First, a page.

HYDC: The story behind a 27-year-old Hearts institution

Hearts' new manager Joe Jordan shouts to the team during the Hearts v Dundee United football match at Tynecastle in September 1990.
Hearts' new manager Joe Jordan shouts to the team during the Hearts v Dundee United football match at Tynecastle in September 1990.
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After 27 years, £1.3million in fundraising and even paying player transfer fees, the Hearts Youth Development Committee is no more. The brainchild of former Tynecastle manager Joe Jordan is being wound up whilst the club fast track academy kids like never before.

Youth produce carries increasing value in Gorgie, where ten teenagers have played in Hearts’ first team this season. The Riccarton academy provides state-of-the-art facilities within the Oriam Scotland complex, and manager Craig Levein opened Hearts’ own football performance school three miles away at Balerno High last October. All of which are funded by the club, rendering HYDC obsolete.

HYDC chairman Calum Robertson presents the last cheque to Hearts academy director Roger Arnott.

HYDC chairman Calum Robertson presents the last cheque to Hearts academy director Roger Arnott.

It is a sad consequence for the youth fundraising arm established by a group of fans and local businessmen at Jordan’s request in 1991. It evolved into a multi-use cash facility with around 400 monthly subscribers helping to buy everything from floodlights to hotel rooms at youth tournaments.

HYDC’s important role in the development of Hearts youngsters was precisely what Jordan wanted when he began a three-year stint as manager at Tynecastle in 1990. “As soon as I got there, I realised something like that was needed,” he told the Evening News. “I didn’t go to Hearts thinking I was only going to be there a couple of years. I was there to do a job, improve the players and improve the club by using my experience.

“I’d been at Manchester United and seen the players who came through there. AC Milan was the same. They had schools throughout different suburbs of Milan and they trained at night to associate the boys with the club. In my second year there, some of those players got their chance in the team. Some of them went on to win everything.”

It was the early 1980s. The untouchable Franco Baresi had already emerged and midfielder Alberigo Evani was breaking through. Between them they would collect nine Serie A title medals and five European Cup winner’s gongs.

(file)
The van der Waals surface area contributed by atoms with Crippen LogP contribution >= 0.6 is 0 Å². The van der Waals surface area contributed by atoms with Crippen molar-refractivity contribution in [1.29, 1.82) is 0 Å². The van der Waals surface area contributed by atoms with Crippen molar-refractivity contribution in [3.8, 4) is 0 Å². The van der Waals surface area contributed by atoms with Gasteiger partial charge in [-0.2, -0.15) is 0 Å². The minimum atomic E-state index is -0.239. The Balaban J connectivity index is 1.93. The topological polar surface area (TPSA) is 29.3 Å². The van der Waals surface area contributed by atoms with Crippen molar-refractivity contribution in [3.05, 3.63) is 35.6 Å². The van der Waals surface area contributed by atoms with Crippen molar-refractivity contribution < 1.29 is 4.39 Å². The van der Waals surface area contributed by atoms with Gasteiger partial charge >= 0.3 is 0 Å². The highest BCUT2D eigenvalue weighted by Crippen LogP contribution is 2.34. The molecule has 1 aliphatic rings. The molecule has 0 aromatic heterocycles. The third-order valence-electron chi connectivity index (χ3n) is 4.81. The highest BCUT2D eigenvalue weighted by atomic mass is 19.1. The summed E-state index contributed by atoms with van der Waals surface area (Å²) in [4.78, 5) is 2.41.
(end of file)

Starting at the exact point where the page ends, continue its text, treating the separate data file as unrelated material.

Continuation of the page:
The transfer of Craig Gordon made Hearts �9m. Pic: TSPL

The transfer of Craig Gordon made Hearts �9m. Pic: TSPL

Jordan wanted to generate the same evolution in Edinburgh on a smaller scale. He enlisted local knowledge from Pilmar Smith – then vice-chairman of Hearts – and Alex Jones to help start the group which would eventually become HYDC.

“When I was managing a club I wanted to know the structure,” explained Jordan. “That’s what I asked at Hearts. I asked about the scouting system, what we covered, how do we compete with the Celtics, the Rangers and the Hibs. We tried to get boys associated with the club right away.

“We needed help and these people helped us. It wasn’t just the financial side. It was the involvement of people whose heart and spirit are with the club. That’s vital. You can get money from different quarters but you need people who are dedicated. That’s what the people on the youth committee were. They lived in the Edinburgh area, they knew they city and had contacts. It was for their club so they had a purpose.

“The objective was to have local Edinburgh lads associated with the Hearts, to come through a youth structure. You had dedicated fans who had time to put in to generate finances and maintain an association with, I was going to say a community, but we’re talking about a capital city here.

Callum Paterson moved from Hearts to Cardiff in the summer. Pic: SNS

Callum Paterson moved from Hearts to Cardiff in the summer. Pic: SNS

“At all clubs at whatever level, there’s nothing better than young lads emerging. That applies to Hearts, Barcelona and much smaller clubs. The guys who have sat on the committee for the last 27 years, I’m sure that was their vision as well.